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JGS516v2 router backhaul issues

chicagobakh
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JGS516v2 router backhaul issues

I have been trying to get a TP-Link Deco system to work over Ethernet backhaul and this switch appears to not allow it.  Other signals (e.g., a laptop computer plugged into a separate ethernet port) work fine, but the backhaul does not.  

 

It looks like there are two typical causes of this.  The first is loopback detection, but I'm not sure this feature is even offered by the JGS516v2.  Is it?  If not, I presume that is not the issue.

 

The second is a refusal to relay signals based on IEEE 1901.5, which TP-Link relies upon for the backhaul. But it isn't clear to me why this would be a problem either, as an unmanaged switch is supposed to just pass along whatever packets it gets, without passing judgment on them.  

 

I'd appreciate any insight or alternative causes to consider.  Thanks.

Message 1 of 6
plemans
Guru

Re: JGS516v2 router backhaul issues

I haven't found an unmanaged switch that blocks backhaul. Being unmanaged, they don't do any traffic inspection/filtering. 

Message 2 of 6
schumaku
Guru

Re: JGS516v2 router backhaul issues

Not much to add to this: https://www.tp-link.com/us/support/faq/1794/ 

 

TP-Link Deco Ethernet Backhaul.PNG

 

 

No word of what is implicitly required .... ask TP-Link what "most switches on the market are"!

Message 3 of 6
schumaku
Guru

Re: JGS516v2 router backhaul issues

Ok, spent a little bit of spare time briefly flying over IEEE 1905.1a

 

======

IEEE Standard for a Convergent Digital Home Network for Heterogeneous Technologies Amendment 1: Support of New MAC/PHYs and Enhancements

IEEE Standard for a Convergent Digital Home Network for Heterogeneous Technologies Amendment 1: Support of New MAC/PHYs and Enhancements

 

An abstraction layer for multiple home networking technologies that provides a common interface to widely deployed home networking technologies is defined in this standard: IEEE 1901(TM) over power lines, IEEE 802.11(TM) for wireless, Ethernet over twisted pair cable, and MoCA 1.1 over coax. Additional network technologies are supported by an extensible mechanism using an IEEE OUI and an XML-formatted document. Connectivity selection for transmission of packets arriving from any interface or application is supported by the 1905 abstraction layer. Modification to the underlying home networking technologies is not required by the 1905 abstraction layer, and hence it does not change the behavior or implementation of existing home networking technologies. The 1905 abstraction layer is between layers 2 and 3 and abstracts the individual details of each interface, aggregates available bandwidth, and facilitates seamless integration. The 1905 abstraction layer also facilitates end-to-end quality of service (QoS) while simplifying the introduction of new devices to the network, establishing secure connections, extending network coverage, and facilitating advanced network management features including discovery, path selection, autoconfiguration, and QoS negotiation.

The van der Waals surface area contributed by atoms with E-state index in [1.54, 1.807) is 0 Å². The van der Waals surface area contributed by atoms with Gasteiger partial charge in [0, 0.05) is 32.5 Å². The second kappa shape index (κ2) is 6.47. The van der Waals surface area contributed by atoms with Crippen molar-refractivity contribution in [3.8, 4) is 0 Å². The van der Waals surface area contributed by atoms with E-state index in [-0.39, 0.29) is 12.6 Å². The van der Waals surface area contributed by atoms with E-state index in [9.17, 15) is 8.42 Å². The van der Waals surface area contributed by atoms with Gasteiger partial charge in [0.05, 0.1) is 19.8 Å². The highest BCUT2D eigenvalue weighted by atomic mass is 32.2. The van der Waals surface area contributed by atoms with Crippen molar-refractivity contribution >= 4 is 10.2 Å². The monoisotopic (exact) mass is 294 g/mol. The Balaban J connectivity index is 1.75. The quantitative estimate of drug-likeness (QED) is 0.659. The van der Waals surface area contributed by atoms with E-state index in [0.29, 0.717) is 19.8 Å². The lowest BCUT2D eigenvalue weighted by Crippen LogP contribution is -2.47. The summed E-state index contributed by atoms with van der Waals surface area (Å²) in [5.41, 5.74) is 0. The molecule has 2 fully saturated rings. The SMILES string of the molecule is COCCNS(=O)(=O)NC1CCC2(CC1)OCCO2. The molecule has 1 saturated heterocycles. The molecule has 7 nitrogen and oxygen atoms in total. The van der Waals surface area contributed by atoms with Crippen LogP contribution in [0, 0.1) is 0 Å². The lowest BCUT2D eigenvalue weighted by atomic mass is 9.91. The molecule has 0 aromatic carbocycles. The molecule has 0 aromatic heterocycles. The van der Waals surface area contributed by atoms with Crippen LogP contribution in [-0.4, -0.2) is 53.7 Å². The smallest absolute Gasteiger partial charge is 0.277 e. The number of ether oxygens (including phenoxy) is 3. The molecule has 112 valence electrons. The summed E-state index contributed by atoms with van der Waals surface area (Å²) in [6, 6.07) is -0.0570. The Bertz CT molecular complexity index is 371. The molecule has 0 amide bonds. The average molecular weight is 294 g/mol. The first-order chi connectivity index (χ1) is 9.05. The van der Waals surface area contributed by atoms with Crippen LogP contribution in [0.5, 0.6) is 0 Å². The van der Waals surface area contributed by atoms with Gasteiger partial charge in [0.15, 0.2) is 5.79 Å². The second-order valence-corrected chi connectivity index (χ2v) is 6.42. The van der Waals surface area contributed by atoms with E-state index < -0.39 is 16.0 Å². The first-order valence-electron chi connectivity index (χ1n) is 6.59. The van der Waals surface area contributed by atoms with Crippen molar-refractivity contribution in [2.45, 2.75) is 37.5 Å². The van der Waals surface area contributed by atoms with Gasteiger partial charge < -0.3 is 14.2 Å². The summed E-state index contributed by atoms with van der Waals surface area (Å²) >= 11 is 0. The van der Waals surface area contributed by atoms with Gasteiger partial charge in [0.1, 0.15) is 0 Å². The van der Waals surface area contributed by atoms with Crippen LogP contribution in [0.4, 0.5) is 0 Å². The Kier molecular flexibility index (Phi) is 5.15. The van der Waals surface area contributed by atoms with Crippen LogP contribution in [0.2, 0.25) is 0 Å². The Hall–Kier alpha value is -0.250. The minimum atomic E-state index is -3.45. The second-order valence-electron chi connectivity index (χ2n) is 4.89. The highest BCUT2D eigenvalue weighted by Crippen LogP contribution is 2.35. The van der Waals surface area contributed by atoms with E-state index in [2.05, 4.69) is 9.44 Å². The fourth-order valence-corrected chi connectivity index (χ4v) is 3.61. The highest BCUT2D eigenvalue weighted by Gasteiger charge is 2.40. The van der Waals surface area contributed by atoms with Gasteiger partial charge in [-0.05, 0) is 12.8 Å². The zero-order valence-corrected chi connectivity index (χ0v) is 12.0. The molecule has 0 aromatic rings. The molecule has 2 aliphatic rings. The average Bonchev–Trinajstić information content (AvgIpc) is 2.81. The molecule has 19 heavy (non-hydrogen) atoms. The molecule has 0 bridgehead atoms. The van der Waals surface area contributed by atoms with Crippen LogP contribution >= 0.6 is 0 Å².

======

 

Digging a little bit deeper unveils the definition for the OUI - the "addressing" lets say.

 

The OUI Datatype Type is defined made up on a pattern with the values "([0-9a-fA-F]{2}:){2}[0-9a-fA-F]{2}"


Datatype for representing OUI. Examples: 01:80:C2:, 01:05:10, etc. 

 

This datatype restricts each field of the OUI to have exactly 2 digits that are hexadecimal digits, i.e., [0-9a-fA-F][0-9a-fA-F]:[0-9a-fA-F][0-9a-fA-F]

 

(Indeed, everything publicly accessible in the GenericPhyInfoV1.xsd - I have just made it a little bit more human-friendly for reading and explaining).

 

Let's map this now to a L2 switch. Nothing difficult: The MAC address consists of 6 octets. The first 3 octets of the MAC address are the OUI.

 

This makes me believe that some switches - like the subject JSG516v2 - don't forward these addresses, very likely simply filtered, or say not explicitly allowed.

 

This looks to me like some work to for Netgear resp. the switch OEM. Not sure they will jump on this work - even if we talk of IEEE standards valid since about 10 years. Difficult for models already on the EoL list, and even more difficult for unmanaged switches without any user loadable firmware. Feasible -probably- for the non-EoL Plus models with the "E" in the designation - permitting the OEM can make it happen. 

 

@Iphie_C please. cc @ChristineT 

Message 4 of 6
ReneD
NETGEAR Moderator

Re: JGS516v2 router backhaul issues

Hello @chicagobakh,

 

And welcome to the NETGEAR Community! 🙂

 

Can you check if setting up the TP link deco wired backhaul will also work with other unmanaged switch. What are the status of the leds on the switchport when the Deco device is connected? It will be best to open a support case so Netgear can investigate this further. Or more likely a limitation on Deco setting up a wired backhaul since it requires the satellite to be connected directly to the Main Deco lan port?

 

https://www.tp-link.com/us/support/faq/1794/

 

Have a lovely day,

 

Rene D 
Netgear Team
 

Message 5 of 6
schumaku
Guru

Re: JGS516v2 router backhaul issues


@ReneD wrote:

Can you check if setting up the TP link deco wired backhaul will also work with other unmanaged switch.


Not @chicagobakh if you don't mind - we have remote access to some customer environments with TP Link Deco systems, connected to unmanaged switches resp. ISP supplied router LAN ports. Afraid, I have no systems connected to the customer networks for capturing traffic. 8-) 

Message 6 of 6
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